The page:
Good luck getting that to stick.
If it goes to court, then call the media and EFF.

Re:Violate the TOS (1)

jklovanc (1603149) | about 4 months ago | (#45808159)

2) Edit your age down to below 13 years old. This may kick in automatic account privacy settings.

Some sites won't allow you to do that.

3) If none of this works, then look at the TOS and find things that they don't want you to do. (ie, Wikipedia freaks out if you mention suing them on any forum. A TOS might make it a violation to badmouth the parent company, or to solicit other users. You might think of creating a couple of throwaway accounts, and getting into a royal flamewar with your invisible clones. Call them really bad names. Threaten to sue them.)

All the site will do is disable the account, delete the bad posts through the normal moderation process and keep the good posts. You will be no further ahead.

Re:Violate the TOS (1)

Shag (3737) | about 4 months ago | (#45808525)

Had to do this with MySpace once - their signup process accepted email address containing a + and their deletion process didn't.

After falsifying all the profile information and adjusting the age, my account left several publicly-visible comments about "Tom" and Rupert Murdoch...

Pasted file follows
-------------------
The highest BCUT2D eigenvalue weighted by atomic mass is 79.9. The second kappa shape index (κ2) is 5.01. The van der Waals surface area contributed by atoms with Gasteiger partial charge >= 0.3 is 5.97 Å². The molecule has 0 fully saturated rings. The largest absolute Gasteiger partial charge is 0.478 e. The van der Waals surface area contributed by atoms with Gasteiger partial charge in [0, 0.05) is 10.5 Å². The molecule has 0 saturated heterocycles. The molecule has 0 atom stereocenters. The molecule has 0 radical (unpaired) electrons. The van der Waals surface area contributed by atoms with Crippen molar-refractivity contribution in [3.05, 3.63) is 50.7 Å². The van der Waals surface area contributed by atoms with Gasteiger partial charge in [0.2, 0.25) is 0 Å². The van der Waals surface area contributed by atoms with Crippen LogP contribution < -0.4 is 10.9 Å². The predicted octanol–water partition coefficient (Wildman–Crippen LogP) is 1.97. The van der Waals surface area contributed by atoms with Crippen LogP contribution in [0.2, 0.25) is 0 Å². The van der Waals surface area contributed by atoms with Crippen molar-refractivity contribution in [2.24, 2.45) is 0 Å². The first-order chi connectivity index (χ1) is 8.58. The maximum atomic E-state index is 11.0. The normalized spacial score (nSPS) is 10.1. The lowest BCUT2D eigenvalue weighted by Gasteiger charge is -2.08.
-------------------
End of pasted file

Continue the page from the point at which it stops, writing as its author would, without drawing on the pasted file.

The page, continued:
*poof*

UK : Data Protection Act (2, Informative)

Dr_Barnowl (709838) | about 4 months ago | (#45807925)

In the UK, the Data Protection Act requires that they delete your data on request.

Re:UK : Data Protection Act (1)

Chrisq (894406) | about 4 months ago | (#45808037)

In the UK, the Data Protection Act requires that they delete your data on request.

But nextdoor.com is a US company that has no divisions or operations in the EU - so it does not apply

Re:UK : Data Protection Act (0)

Anonymous Coward | about 4 months ago | (#45808129)

In theory, yes. But since there is next to no enforcement of the DPA, good luck with that.

Re:UK : Data Protection Act (1)

jklovanc (1603149) | about 4 months ago | (#45808265)

There are eight tets [ico.org.uk] to pass to Since the name is the only thing displayed after an account is deactivated the posts it fails the first test

I've Got An Uncooperative Website For You (0)

Anonymous Coward | about 4 months ago | (#45807957)